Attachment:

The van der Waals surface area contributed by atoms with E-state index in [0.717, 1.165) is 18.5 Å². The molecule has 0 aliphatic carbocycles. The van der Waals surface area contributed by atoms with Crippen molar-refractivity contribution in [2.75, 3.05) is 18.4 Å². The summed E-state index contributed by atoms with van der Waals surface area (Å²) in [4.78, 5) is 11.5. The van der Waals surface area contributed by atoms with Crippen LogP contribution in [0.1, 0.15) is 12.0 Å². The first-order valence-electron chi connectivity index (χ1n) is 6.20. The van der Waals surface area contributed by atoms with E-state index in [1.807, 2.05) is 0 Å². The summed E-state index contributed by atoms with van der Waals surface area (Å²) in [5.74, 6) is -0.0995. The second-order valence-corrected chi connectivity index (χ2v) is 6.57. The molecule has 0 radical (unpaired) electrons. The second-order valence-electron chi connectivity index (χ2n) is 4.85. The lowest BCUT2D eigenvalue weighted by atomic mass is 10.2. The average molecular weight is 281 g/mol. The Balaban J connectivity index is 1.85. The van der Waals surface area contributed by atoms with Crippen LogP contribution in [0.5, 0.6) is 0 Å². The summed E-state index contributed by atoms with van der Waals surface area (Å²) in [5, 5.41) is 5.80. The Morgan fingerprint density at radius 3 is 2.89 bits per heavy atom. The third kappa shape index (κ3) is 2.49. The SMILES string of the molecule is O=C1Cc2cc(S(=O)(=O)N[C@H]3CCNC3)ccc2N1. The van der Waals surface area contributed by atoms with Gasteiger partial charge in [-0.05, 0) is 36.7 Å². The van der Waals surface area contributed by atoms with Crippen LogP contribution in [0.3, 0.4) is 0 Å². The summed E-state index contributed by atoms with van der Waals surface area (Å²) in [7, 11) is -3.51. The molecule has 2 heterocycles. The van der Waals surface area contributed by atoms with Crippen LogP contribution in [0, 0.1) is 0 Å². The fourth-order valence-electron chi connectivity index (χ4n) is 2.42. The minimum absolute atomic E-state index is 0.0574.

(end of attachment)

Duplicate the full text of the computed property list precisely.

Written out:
The van der Waals surface area contributed by atoms with E-state index in [0.717, 1.165) is 18.5 Å². The molecule has 0 aliphatic carbocycles. The van der Waals surface area contributed by atoms with Crippen molar-refractivity contribution in [2.75, 3.05) is 18.4 Å². The summed E-state index contributed by atoms with van der Waals surface area (Å²) in [4.78, 5) is 11.5. The van der Waals surface area contributed by atoms with Crippen LogP contribution in [0.1, 0.15) is 12.0 Å². The first-order valence-electron chi connectivity index (χ1n) is 6.20. The van der Waals surface area contributed by atoms with E-state index in [1.807, 2.05) is 0 Å². The summed E-state index contributed by atoms with van der Waals surface area (Å²) in [5.74, 6) is -0.0995. The second-order valence-corrected chi connectivity index (χ2v) is 6.57. The molecule has 0 radical (unpaired) electrons. The second-order valence-electron chi connectivity index (χ2n) is 4.85. The lowest BCUT2D eigenvalue weighted by atomic mass is 10.2. The average molecular weight is 281 g/mol. The Balaban J connectivity index is 1.85. The van der Waals surface area contributed by atoms with Crippen LogP contribution in [0.5, 0.6) is 0 Å². The summed E-state index contributed by atoms with van der Waals surface area (Å²) in [5, 5.41) is 5.80. The Morgan fingerprint density at radius 3 is 2.89 bits per heavy atom. The third kappa shape index (κ3) is 2.49. The SMILES string of the molecule is O=C1Cc2cc(S(=O)(=O)N[C@H]3CCNC3)ccc2N1. The van der Waals surface area contributed by atoms with Gasteiger partial charge in [-0.05, 0) is 36.7 Å². The van der Waals surface area contributed by atoms with Crippen LogP contribution in [0.3, 0.4) is 0 Å². The summed E-state index contributed by atoms with van der Waals surface area (Å²) in [7, 11) is -3.51. The molecule has 2 heterocycles. The van der Waals surface area contributed by atoms with Crippen LogP contribution in [0, 0.1) is 0 Å². The fourth-order valence-electron chi connectivity index (χ4n) is 2.42. The minimum absolute atomic E-state index is 0.0574.